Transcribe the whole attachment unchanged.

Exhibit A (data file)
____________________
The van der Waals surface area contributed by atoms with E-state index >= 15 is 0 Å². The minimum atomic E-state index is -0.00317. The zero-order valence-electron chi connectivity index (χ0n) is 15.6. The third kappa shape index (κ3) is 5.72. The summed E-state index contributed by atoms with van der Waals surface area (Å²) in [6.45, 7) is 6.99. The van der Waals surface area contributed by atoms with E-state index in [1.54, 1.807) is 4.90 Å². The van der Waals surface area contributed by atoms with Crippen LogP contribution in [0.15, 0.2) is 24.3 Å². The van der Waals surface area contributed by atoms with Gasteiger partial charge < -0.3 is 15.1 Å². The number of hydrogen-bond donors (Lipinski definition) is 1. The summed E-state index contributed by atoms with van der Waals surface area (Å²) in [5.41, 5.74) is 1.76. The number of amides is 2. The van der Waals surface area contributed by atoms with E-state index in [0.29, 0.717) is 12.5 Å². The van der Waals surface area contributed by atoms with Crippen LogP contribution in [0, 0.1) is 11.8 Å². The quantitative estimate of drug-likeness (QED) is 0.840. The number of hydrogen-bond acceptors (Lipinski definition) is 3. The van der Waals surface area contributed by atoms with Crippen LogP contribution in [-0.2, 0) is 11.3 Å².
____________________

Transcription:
The van der Waals surface area contributed by atoms with E-state index >= 15 is 0 Å². The minimum atomic E-state index is -0.00317. The zero-order valence-electron chi connectivity index (χ0n) is 15.6. The third kappa shape index (κ3) is 5.72. The summed E-state index contributed by atoms with van der Waals surface area (Å²) in [6.45, 7) is 6.99. The van der Waals surface area contributed by atoms with E-state index in [1.54, 1.807) is 4.90 Å². The van der Waals surface area contributed by atoms with Crippen LogP contribution in [0.15, 0.2) is 24.3 Å². The van der Waals surface area contributed by atoms with Gasteiger partial charge < -0.3 is 15.1 Å². The number of hydrogen-bond donors (Lipinski definition) is 1. The summed E-state index contributed by atoms with van der Waals surface area (Å²) in [5.41, 5.74) is 1.76. The number of amides is 2. The van der Waals surface area contributed by atoms with E-state index in [0.29, 0.717) is 12.5 Å². The van der Waals surface area contributed by atoms with Crippen LogP contribution in [0, 0.1) is 11.8 Å². The quantitative estimate of drug-likeness (QED) is 0.840. The number of hydrogen-bond acceptors (Lipinski definition) is 3. The van der Waals surface area contributed by atoms with Crippen LogP contribution in [-0.2, 0) is 11.3 Å².